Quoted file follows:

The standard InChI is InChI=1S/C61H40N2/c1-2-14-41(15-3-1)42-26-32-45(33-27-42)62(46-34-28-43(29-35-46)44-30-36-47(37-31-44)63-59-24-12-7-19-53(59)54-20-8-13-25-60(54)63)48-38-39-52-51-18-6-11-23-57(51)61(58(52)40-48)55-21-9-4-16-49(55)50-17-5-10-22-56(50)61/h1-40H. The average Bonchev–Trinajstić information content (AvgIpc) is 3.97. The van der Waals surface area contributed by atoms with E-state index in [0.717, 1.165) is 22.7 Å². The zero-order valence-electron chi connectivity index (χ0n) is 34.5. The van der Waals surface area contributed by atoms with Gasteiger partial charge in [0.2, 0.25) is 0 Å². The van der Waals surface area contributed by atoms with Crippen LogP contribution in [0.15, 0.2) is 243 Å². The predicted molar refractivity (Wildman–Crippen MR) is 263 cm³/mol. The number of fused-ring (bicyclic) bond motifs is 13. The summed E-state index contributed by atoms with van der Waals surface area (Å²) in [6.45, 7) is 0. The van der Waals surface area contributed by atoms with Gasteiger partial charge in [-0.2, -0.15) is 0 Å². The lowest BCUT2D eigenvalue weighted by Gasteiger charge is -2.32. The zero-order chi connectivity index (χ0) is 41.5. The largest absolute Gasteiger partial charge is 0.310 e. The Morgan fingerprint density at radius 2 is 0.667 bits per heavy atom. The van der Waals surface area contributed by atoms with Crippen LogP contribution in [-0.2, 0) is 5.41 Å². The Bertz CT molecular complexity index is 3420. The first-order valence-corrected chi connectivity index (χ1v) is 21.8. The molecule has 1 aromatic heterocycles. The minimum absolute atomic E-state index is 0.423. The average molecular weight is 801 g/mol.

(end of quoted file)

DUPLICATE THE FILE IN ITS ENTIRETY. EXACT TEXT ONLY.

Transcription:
The standard InChI is InChI=1S/C61H40N2/c1-2-14-41(15-3-1)42-26-32-45(33-27-42)62(46-34-28-43(29-35-46)44-30-36-47(37-31-44)63-59-24-12-7-19-53(59)54-20-8-13-25-60(54)63)48-38-39-52-51-18-6-11-23-57(51)61(58(52)40-48)55-21-9-4-16-49(55)50-17-5-10-22-56(50)61/h1-40H. The average Bonchev–Trinajstić information content (AvgIpc) is 3.97. The van der Waals surface area contributed by atoms with E-state index in [0.717, 1.165) is 22.7 Å². The zero-order valence-electron chi connectivity index (χ0n) is 34.5. The van der Waals surface area contributed by atoms with Gasteiger partial charge in [0.2, 0.25) is 0 Å². The van der Waals surface area contributed by atoms with Crippen LogP contribution in [0.15, 0.2) is 243 Å². The predicted molar refractivity (Wildman–Crippen MR) is 263 cm³/mol. The number of fused-ring (bicyclic) bond motifs is 13. The summed E-state index contributed by atoms with van der Waals surface area (Å²) in [6.45, 7) is 0. The van der Waals surface area contributed by atoms with Gasteiger partial charge in [-0.2, -0.15) is 0 Å². The lowest BCUT2D eigenvalue weighted by Gasteiger charge is -2.32. The zero-order chi connectivity index (χ0) is 41.5. The largest absolute Gasteiger partial charge is 0.310 e. The Morgan fingerprint density at radius 2 is 0.667 bits per heavy atom. The van der Waals surface area contributed by atoms with Crippen LogP contribution in [-0.2, 0) is 5.41 Å². The Bertz CT molecular complexity index is 3420. The first-order valence-corrected chi connectivity index (χ1v) is 21.8. The molecule has 1 aromatic heterocycles. The minimum absolute atomic E-state index is 0.423. The average molecular weight is 801 g/mol.